Voters approved Proposition 63 in 2016. Before Proposition 63, residents who owned large-capacity magazines before 2000 were allowed to keep them. Proposition 63 was designed to criminalize possession and require owners, including those who possessed large-capacity magazines before 2000, to remove them from the state, sell them to a firearms dealer, or surrender them to law enforcement. The provision was scheduled to go into effect on July 1, 2017, but Judge Benitez placed an injunction on the provision on June 29, 2017, pending his final order.
 
Gov. Gavin Newsom (D), who was lieutenant governor in 2016, was involved in developing Proposition 63. He responded to Judge Benitez’s ruling, saying, “This District Court Judge’s failure to uphold a ban on high-capacity magazines is indefensible, dangerous for our communities and contradicts well-established case law.”
 
If appealed, the case would go before the 9th Circuit Court of Appeals. California Attorney General Xavier Becerra (D) said his office is “reviewing the decision to evaluate next steps.”
 


Nine candidates file for Las Vegas special election

Candidates had until March 28 to file for a Las Vegas City Council special election for Ward 2. Nine candidates filed by the deadline, including former state assembly members Valerie Weber and Victoria Seaman. The seven other candidates are Patsy Brown, Bruce Feher, Hilarie Grey, David Orentlicher, Derrick Penney, Richard Plaster, and Michael Tomko. The special election on June 11 coincides with the city’s general election for mayor and three other city council seats. All of the elections are nonpartisan.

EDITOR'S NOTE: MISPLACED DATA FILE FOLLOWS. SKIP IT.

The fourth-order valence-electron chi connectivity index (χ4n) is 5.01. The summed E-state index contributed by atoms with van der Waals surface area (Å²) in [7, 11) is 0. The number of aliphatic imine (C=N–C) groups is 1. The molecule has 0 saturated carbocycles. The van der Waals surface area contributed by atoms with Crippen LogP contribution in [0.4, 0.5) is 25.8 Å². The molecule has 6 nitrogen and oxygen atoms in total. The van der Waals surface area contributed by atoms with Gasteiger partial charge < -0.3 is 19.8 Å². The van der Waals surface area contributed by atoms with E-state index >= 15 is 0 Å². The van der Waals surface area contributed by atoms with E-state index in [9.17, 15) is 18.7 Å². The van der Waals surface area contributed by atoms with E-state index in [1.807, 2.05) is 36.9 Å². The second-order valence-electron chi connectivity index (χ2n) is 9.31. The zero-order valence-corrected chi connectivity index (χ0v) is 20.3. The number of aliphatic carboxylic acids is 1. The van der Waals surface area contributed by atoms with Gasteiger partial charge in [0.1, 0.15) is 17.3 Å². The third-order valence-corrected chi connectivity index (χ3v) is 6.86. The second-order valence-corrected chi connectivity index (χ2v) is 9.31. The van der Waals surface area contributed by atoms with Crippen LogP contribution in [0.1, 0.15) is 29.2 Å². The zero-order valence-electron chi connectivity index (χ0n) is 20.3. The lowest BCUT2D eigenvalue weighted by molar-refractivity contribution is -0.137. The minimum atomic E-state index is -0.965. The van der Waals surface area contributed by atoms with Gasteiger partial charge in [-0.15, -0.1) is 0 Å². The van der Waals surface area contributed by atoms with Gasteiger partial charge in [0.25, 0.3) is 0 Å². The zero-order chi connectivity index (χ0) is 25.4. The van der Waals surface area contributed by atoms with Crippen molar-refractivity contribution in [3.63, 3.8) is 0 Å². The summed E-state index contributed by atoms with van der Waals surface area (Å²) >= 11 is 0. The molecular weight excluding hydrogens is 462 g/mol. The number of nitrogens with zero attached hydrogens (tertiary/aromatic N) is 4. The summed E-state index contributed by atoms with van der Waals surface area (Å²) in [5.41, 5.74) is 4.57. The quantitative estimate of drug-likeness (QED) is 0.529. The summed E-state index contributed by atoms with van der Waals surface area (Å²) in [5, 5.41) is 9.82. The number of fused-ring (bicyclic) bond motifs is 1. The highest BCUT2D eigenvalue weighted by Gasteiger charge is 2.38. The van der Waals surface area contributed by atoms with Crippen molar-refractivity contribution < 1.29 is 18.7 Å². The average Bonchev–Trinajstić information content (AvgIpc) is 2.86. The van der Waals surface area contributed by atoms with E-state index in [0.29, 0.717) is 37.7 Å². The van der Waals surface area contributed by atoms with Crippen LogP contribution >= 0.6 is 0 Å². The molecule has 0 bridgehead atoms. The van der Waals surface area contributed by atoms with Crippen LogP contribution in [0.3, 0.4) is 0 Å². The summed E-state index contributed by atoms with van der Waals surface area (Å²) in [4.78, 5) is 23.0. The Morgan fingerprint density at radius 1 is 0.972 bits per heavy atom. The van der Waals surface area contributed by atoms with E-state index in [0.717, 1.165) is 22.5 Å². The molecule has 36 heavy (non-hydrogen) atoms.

The special election became necessary after the former Ward 2 representative, Steve Seroka, resigned on March 4. He had served on the city council since 2017. Prior to his resignation, Seroka was the subject of a recall attempt. Recall organizers had accused Seroka of having anti-development positions.
 
Las Vegas is the largest city in Nevada and the 29th-largest city in the U.S. by population.
 


March 2019 OIRA review count; highest monthly review count of 2019

In March 2019, the White House Office of Information and Regulatory Affairs (OIRA) reviewed 27 significant regulatory actions issued by federal agencies. The agency approved three rules without changes and approved the intent of 23 rules while recommending changes to their content. One rule was subject to a statutory or judicial deadline.
 
OIRA reviewed 19 significant regulatory actions in March 2018—eight fewer rules than the 27 significant regulatory actions reviewed by the agency in March 2019. During the Obama administration from 2009-2016, OIRA reviewed an average of 42 significant regulatory actions each February.
 
OIRA reviewed a total of 355 significant rules in 2018. In 2017, the agency reviewed 237 significant rules.
 
As of April 1, 2019, OIRA’s website listed 115 regulatory actions under review.
 
OIRA is responsible for reviewing and coordinating what it deems to be all significant regulatory actions made by federal agencies, with the exception of independent federal agencies. Significant regulatory actions include agency rules that have had or may have a large impact on the economy, environment, public health, or state and local governments and communities. These regulatory actions may also conflict with other regulations or with the priorities of the president.